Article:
Pumpkin Crunch Cake

Eat Healthy

Spiced pumpkin, gooey cake, crunchy caramelized nuts – now these are layers we can get behind!

Welcome pumpkin season with a healthier version of Hawaii's favorite fall treat – Pumpkin Crunch Cake.

Pumpkin in its natural state is touted as a super food. It’s high vitamin A content protects your eyesight, while studies show beta-carotene (which your body converts to vitamin A) can strengthen the immune system and help ward off infections, something that is especially important during flu season.

Pumpkin also is a good source of vitamin C, vitamin E, folate and iron, all of which help keep the immune system in peak fighting form.

Though pumpkin is undoubtedly healthy, what we add to it (i.e., sugar, sugar and more sugar!) can negate all the wonderful benefits of this winter squash.

Smart substitutions to traditional pumpkin crunch can go a long way toward making this recipe a healthier choice in a sea of seasonal sweet treats.

Just look at those luscious layers! This rendition of Pumpkin Crunch Cake proves healthy doesn't mean boring.

Boxed yellow cake mix is replaced by a homemade mix of cassava flour, monk fruit and buttermilk powder.

Cassava flour is made from the root of the cassava plant, a starchy tuber similar to taro and yam.

Since the flour comes from the finely ground root vegetable, it is higher in dietary fiber than white flour, plus it’s naturally gluten free.

Another super sub is monk fruit, a small melon native to parts of China and Thailand that has been used for centuries in traditional Eastern medicine as a sweetener and herbal remedy.

While incredibly sweet, monk fruit does not raise blood sugar levels the way other natural sweeteners like honey or agave do. It also has marginal calories in powder form and is recognized as “generally safe” by the Food and Drug Administration, even for those who are diabetic.

Monk fruit also takes the place of sugar in the pumpkin filling and frosting of this recipe, which helps cut down significantly on the calorie and added sugar content of the cake.

Other interesting ingredients on the list you may not have heard of include quark, a mild, creamy European-style cheese that is light and fluffy with a slightly tangy taste.

Naturally low in fat, quark is high in protein and calcium, making it a perfect replacement for cream cheese.

Also to note is the use of ghee (clarified grass-fed butter) and coconut in various forms (oil, butter and milk).

While still high in fat – a bit of fat is a good thing – these ingredients offer additional layers of flavor and health benefits that actually help you feel satisfied with just one serving.

Truthfully, this recipe does take a bit of time and practice to pull off, but the results are well worth the extra effort.


Pumpkin Crunch Cake

Serves 24


For the cake mix:

1 1/2 cups cassava flour

1/4 cup sweet rice flour (also called mochi rice flour)

1 cup monk fruit granulated sweetener

3 teaspoons baking powder

2 tablespoons dry buttermilk powder

1 teaspoon salt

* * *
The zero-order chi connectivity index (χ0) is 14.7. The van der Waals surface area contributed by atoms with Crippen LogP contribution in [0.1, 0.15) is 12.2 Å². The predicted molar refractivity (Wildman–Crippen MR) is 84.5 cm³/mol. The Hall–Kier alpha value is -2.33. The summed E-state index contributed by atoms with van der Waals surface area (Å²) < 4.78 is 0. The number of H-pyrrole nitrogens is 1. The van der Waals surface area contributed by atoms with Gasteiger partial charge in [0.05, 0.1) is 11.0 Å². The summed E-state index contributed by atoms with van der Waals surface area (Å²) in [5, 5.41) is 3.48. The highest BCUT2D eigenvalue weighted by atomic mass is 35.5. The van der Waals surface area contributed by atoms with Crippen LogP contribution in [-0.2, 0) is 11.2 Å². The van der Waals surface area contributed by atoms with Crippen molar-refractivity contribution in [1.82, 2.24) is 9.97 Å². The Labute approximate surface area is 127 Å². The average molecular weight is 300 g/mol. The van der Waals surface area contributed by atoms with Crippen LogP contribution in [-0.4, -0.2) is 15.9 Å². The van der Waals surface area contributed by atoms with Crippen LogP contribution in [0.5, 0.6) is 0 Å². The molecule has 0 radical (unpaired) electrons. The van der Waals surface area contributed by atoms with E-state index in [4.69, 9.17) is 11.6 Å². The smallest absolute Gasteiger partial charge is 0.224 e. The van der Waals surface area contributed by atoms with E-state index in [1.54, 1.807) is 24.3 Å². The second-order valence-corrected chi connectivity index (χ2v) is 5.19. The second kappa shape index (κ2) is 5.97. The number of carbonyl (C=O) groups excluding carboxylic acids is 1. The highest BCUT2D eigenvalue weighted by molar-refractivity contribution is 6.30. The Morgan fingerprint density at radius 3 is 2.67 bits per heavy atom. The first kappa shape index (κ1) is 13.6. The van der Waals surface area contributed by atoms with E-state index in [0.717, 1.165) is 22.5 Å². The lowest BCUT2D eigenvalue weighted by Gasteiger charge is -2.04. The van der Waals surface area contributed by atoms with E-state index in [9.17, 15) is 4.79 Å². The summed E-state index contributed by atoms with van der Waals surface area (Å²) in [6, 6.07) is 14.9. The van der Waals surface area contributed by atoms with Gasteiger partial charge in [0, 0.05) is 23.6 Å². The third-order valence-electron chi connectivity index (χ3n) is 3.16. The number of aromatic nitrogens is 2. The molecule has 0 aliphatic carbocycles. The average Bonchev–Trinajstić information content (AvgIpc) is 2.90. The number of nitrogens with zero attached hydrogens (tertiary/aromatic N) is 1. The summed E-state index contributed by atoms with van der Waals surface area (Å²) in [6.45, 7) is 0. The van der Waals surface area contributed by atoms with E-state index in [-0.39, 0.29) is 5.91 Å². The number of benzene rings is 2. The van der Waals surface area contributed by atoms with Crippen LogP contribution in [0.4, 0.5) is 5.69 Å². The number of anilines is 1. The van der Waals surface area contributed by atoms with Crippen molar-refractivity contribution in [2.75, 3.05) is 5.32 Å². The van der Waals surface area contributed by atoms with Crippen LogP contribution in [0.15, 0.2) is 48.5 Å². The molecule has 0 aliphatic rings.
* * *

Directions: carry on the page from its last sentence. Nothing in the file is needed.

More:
For the pumpkin filling:

1 15-ounce can pumpkin puree (not pumpkin pie filling)

1/2 cup monk fruit granulated sweetener

1 teaspoon ground cinnamon

1/2 teaspoon salt

1/2 teaspoon ground ginger

1/4 teaspoon ground cloves

1/2 cup canned low-fat coconut milk

1/2 cup nonfat plain Greek yogurt

For the crunch topping:

1 1/2 cups walnuts, divided

1 1/2 cups pecans, divided

6 tablespoons ghee, melted

3 tablespoons coconut oil, melted

2 teaspoons pure vanilla extract

For the frosting:

1 8-ounce package quark (can also substitute Neufchatel cheese)

1/4 cup coconut butter (also called coconut manna)

1/2 cup monk fruit granulated sweetener


1. Combine all ingredients for the cake mix into a large bowl. Stir until well-incorporated and set aside.

2. For the pumpkin filling, combine pumpkin puree, monk fruit sweetener, salt and spices in a food processor. Pulse for 30 seconds, until ingredients are blended.

3. Transfer mixture to saucepan and heat over medium-high heat. Once mixture begins to bubble, reduce heat and simmer for 5 minutes, stirring frequently.

4. Remove from heat and whisk in coconut milk and yogurt. Allow mixture to cool slightly for about 10 minutes.

5. Heat oven to 350 degrees. Place walnuts and pecans on an unlined baking sheet; toast for 10 minutes, until slightly browned.

6. Line a 9-by-12-inch baking pan with parchment paper. Pour pumpkin filling mixture onto paper. Pour half of cake mix over pumpkin filling.

7. In a small bowl, combine 1 cup walnuts and 1 cup pecans with remaining half of cake mix. Pour over the first cake mix layer in the baking pan.

8. Combine ghee, coconut oil and vanilla in a small mixing bowl. Mix well. Spoon evenly over nut and cake mixture.

9. Bake for 60-65 minutes, until cake mixture is slightly brown and set. Remove from heat and allow to cool completely.

10. While waiting for the cake to cool, combine the quark, coconut butter and monk fruit sweetener in a large mixing bowl and mix until smooth and creamy. Keep chilled in fridge until ready to frost the cake.

11. Once cake is completely cool, invert pan over a sheet pan or large serving plate and remove from pan. Frost with frosting and sprinkle with remaining walnuts and pecans. Cut into 24 squares and serve.


Nutritional information per serving (1 piece):

Calories: 240; Carbohydrates: 14.8g; Protein: 6.6g; Total Fat: 20g; Saturated Fat: 11.9g; Cholesterol: 9mg; Dietary Fiber: 4.1g; Sodium: 194mg



Published on: November 14, 2018